Micromechanisms of inelastic deformation in sandstones: An insight using x-ray micro-tomography

Fonseca, J., Bésuelle, P. & Viggiani, G. (2013). Micromechanisms of inelastic deformation in sandstones: An insight using x-ray micro-tomography. Geotechnique Letters, 3, pp. 78-83. doi: 10.1680/geolett.13.034

[img]
Preview
PDF - Published Version
Download (1MB) | Preview

Abstract

This study investigates the grain-scale mechanisms that lead to failure by strain localisation in specimens of Fontainebleau sandstone with different degrees of cementation. While the effects of inter-particle bonding on the mechanical behaviour of granular geomaterials, including soft rocks, have been largely studied, the physical micro-scale mechanisms governing the material deformation are still poorly understood. In this study, laboratory techniques have been developed to allow a non-invasive investigation of the internal deformation of sandstones during triaxial compression to failure. The material investigated was Fontainebleau sandstone, a quartzite formation from the Paris basin (France), which can be found as very hard, tightly cemented sandstone or more porous and less cemented material. Specimens with porosities of 6 and 21% were investigated. Triaxial compression tests at confining pressures of 2 and 7 MPa were conducted on dry cylindrical specimens of 11 mm diameter and 22 mm height. Three-dimensional (3D) images of the full specimens were obtained by carrying out x-ray micro-tomography scans at key points throughout the test. The high-resolution 3D tomographic images have a voxel size of 8.5 μm (0.033d50), allowing clear identification of the grains. This analysis suggests that dilatancy of the material, which depends on the degree of bonding between grains, plays a fundamental role in the failure mode of granular media. Insights into bonding rupture mechanisms and grain damage by inter- and intra-granular cracking are presented.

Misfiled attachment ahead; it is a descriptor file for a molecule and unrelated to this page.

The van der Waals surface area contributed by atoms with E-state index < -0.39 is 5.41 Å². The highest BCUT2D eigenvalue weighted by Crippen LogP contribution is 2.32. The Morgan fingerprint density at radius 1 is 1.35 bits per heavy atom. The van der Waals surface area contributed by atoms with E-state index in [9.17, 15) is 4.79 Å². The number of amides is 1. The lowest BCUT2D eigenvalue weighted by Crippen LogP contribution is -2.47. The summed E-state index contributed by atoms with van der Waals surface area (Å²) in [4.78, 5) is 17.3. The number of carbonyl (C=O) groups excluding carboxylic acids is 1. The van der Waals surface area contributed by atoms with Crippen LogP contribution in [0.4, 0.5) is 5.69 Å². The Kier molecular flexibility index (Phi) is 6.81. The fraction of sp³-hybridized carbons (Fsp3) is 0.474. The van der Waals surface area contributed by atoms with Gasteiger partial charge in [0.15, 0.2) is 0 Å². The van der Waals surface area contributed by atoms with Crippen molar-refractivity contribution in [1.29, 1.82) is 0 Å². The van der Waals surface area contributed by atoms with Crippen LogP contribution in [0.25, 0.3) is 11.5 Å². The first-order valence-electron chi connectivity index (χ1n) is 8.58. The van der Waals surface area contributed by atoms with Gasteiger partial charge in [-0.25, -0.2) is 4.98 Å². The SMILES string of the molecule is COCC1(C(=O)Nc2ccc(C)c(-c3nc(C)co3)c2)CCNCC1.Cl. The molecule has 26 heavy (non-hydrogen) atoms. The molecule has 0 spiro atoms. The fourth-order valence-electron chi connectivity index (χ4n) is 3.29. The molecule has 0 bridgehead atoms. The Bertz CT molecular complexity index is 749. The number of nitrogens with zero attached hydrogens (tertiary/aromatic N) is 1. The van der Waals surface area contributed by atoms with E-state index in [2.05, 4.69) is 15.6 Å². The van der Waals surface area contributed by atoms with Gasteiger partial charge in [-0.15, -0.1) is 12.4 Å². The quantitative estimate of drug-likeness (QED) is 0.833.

Item Type: Article
Uncontrolled Keywords: fabric/structure of soils; particle crushing/crushability; soft rocks; laboratory tests; particle-size behaviour; strain localisation
Subjects: Q Science > QA Mathematics
Divisions: School of Engineering & Mathematical Sciences
URI: http://openaccess.city.ac.uk/id/eprint/8302

Actions (login required)

View Item View Item

Downloads

Downloads per month over past year

View more statistics